Does a writer have to eschew ideology in favour of empathy?
This topic was heavily explored in an online writing course on Identity and Social Issues that I have just finished with the University of Iowa. Ruel Johnstone, for example, argued that a writer, even a political writer, must take off ideological lenses. You have to look at people, he says, much more closely than in ideology. Jane Bledsoe argued that explicitly trying to push a political agenda or a social justice agenda usually fails. Kia Corthron, Inara Verzemnieks, Tim Bascom, Janine di Giovanni, and Vladimir Poleganov all argued similar points.
When so many people agree, they must either be expressing an obvious truth, or they must be speaking from a similar point of view. It is, of course, a defining characteristic of a dominant ideology that its adherents believe they have no ideology. George Orwell wrote that “In our age there is no such thing as ‘keeping out of politics.’” How might we tell the difference between these two alternatives?
There does seem to be a self-evident truth to the Iowa argument. As readers, we identify with characters, and so a writer must approach political or social issues through their impact on the character. But, then again, who anyone is and what they want depends on where they sit in society.
And several of the presenters in the course acknowledged they were still expressing an ideological position, and that the reader would probably figure this out. Some offered advice about how to slip information in, so the reader wasn’t aware of it. So the neutral empathetic stance of the writer is not all it seems to be at first sight. Sneaky people those writers!
The dominant view in Western cultures is some form of liberal tolerance. But that’s not necessarily how things really work. Equality of opportunity, for example, is meaningless without the opportunity of equality first. It seems to me that it’s a writer’s responsibility to explore and expose how things really work, to show the clockwork beneath the mask.
Ideology is part of character
I think we need to approach the question by thinking carefully about what ideology is. Ideology is not false consciousness. On the contrary, it only works because it makes sense of a person’s lived reality and experience. For the investor, it is his (or her) money that creates wealth. For the worker, it is her or his labour. For the person who loses their job to a foreigner, immigration will seem a problem. Ideology isn’t false consciousness, any more than being kind or religious or miserly is false consciousness. It’s simply reality as viewed through the personality and experience of an individual.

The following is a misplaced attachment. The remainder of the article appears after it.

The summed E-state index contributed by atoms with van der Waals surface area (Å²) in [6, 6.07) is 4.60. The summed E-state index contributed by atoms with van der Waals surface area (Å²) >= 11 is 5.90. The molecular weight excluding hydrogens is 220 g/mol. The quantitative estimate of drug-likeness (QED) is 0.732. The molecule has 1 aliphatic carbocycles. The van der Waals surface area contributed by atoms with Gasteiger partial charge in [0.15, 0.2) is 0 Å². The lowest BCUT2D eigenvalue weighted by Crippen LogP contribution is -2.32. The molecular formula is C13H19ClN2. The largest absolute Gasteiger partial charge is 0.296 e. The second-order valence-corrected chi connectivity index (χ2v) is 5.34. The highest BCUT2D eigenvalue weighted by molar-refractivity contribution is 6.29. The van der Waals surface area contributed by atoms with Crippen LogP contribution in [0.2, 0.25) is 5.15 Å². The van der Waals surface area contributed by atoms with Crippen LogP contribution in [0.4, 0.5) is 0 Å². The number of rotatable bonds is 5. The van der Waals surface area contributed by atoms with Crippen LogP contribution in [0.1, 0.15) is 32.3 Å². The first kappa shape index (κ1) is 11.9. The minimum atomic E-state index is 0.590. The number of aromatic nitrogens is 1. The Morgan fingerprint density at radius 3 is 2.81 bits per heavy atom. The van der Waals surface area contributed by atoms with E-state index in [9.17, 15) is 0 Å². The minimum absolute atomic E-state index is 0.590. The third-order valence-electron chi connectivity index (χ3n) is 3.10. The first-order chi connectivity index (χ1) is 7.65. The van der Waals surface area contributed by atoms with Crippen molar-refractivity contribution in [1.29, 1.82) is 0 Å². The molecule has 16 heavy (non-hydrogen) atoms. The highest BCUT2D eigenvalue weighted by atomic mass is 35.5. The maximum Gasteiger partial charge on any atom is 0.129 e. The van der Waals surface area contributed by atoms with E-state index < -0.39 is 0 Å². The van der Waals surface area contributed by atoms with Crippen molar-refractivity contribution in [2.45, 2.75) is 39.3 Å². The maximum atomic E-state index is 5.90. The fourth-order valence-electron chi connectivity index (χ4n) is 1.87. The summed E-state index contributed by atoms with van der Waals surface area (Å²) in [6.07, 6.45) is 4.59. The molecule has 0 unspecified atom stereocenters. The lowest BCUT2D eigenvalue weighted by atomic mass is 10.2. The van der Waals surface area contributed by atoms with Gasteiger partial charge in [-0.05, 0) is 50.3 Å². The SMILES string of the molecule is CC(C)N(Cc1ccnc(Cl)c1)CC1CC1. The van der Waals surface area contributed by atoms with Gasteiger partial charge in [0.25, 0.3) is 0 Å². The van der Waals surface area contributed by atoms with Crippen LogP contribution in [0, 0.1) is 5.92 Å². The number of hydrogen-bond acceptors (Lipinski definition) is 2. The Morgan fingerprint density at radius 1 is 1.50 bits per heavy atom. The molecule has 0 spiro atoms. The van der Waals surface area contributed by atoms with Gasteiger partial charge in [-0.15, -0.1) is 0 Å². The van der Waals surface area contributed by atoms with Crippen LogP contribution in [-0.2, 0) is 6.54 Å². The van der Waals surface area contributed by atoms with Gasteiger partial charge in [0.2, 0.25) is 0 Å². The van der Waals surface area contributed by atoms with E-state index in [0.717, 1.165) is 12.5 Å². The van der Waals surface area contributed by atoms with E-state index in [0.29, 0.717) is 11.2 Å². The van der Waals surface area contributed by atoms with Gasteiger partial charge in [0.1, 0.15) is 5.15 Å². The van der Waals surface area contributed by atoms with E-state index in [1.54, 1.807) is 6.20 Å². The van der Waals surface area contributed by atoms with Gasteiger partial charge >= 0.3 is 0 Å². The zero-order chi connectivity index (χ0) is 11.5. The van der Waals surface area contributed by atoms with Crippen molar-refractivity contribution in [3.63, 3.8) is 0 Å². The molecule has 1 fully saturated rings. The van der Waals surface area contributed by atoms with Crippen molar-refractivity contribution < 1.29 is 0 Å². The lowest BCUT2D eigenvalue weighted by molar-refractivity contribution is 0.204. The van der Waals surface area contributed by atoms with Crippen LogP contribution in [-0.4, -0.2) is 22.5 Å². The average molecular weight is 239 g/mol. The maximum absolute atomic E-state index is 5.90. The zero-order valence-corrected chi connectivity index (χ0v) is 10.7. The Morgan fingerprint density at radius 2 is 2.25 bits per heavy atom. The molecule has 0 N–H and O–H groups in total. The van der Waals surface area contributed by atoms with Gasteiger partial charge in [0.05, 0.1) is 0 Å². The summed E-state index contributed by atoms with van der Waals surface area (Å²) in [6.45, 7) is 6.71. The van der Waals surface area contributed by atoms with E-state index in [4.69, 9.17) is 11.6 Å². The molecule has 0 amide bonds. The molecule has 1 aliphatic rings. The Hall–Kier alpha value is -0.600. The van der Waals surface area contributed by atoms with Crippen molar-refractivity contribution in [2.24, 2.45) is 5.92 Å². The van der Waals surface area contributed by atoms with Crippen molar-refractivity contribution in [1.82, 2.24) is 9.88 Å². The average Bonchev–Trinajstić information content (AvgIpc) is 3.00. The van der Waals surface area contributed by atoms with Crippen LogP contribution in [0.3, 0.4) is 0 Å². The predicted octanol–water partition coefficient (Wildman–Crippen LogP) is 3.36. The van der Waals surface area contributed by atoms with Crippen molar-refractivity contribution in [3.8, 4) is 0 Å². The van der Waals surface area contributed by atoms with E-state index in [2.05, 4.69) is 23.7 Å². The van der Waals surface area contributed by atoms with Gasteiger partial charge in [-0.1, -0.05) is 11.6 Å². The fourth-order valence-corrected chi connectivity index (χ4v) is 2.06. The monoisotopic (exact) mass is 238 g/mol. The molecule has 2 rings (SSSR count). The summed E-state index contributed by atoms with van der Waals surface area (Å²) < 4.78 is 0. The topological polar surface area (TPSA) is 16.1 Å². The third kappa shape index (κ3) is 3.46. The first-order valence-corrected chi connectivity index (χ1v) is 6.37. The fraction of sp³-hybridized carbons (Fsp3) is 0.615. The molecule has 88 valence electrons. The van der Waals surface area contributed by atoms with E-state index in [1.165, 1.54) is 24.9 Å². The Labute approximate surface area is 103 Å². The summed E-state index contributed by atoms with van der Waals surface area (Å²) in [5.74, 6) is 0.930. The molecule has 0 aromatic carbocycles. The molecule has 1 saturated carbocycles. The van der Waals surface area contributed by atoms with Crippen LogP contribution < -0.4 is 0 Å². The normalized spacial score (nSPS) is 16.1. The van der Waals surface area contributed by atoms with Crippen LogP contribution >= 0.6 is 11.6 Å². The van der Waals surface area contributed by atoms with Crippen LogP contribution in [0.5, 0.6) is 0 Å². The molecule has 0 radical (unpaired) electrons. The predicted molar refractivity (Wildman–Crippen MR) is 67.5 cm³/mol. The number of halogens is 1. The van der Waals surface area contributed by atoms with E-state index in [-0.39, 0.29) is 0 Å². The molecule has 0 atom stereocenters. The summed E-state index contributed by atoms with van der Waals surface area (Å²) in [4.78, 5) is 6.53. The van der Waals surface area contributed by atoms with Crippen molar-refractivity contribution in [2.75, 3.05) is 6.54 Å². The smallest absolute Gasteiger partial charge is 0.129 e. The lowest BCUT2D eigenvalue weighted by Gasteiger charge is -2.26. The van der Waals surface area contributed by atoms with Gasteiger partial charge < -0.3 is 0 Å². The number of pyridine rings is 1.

In other words, ideology is a part of character. When we render the mental and spiritual world of a character, we are, among other things, rendering that character’s ideology – that character’s understanding of why the world is as it is. If we don’t understand our characters’ ideology well, we will render it as a stereotype. And that will lead to stereotyped characters because it’s poor writing, not because it’s ideological.
If, for example, we want to explore why ordinary decent people in the right circumstances can be persuaded to engage in genocide, it just won’t do to label them as monsters and say “never again”. Because it does keep happening again, and again. We need to get inside their heads and explore their ideology, and the very human hopes and fears that drive it. They’re people pretty much like us.
We never just let the reader come to their own conclusions
I think it’s a fantasy that we allow the reader to come to their own conclusion. How could they? We select the events, we craft the order in which they’re told, we polish and shape in order to create the effect we desire. Creative writing describes events in the light of the ends we ordain for them. The open-endedness is an illusion. Of course, no two readers ever render exactly the same story in their minds, I accept that. They may even disagree with our conclusions, depending on their own concerns and life experiences. Even so the writer is not only witness, but also advocate, judge and jury.
An alternative approach
If we want to authentically render the way the social realm shapes character, we have to build character on more than just individual psychology. In the Iowa course, Karim Alrawi advocated starting from relationships, rather than just the individual. He described his own practice as in his novel Book of Sands set in the Arab Spring, of seeking out and dramatizing the underlying metaphors, not people or events. And Jennifer Cognard noted that identity is never singular, it’s always plural.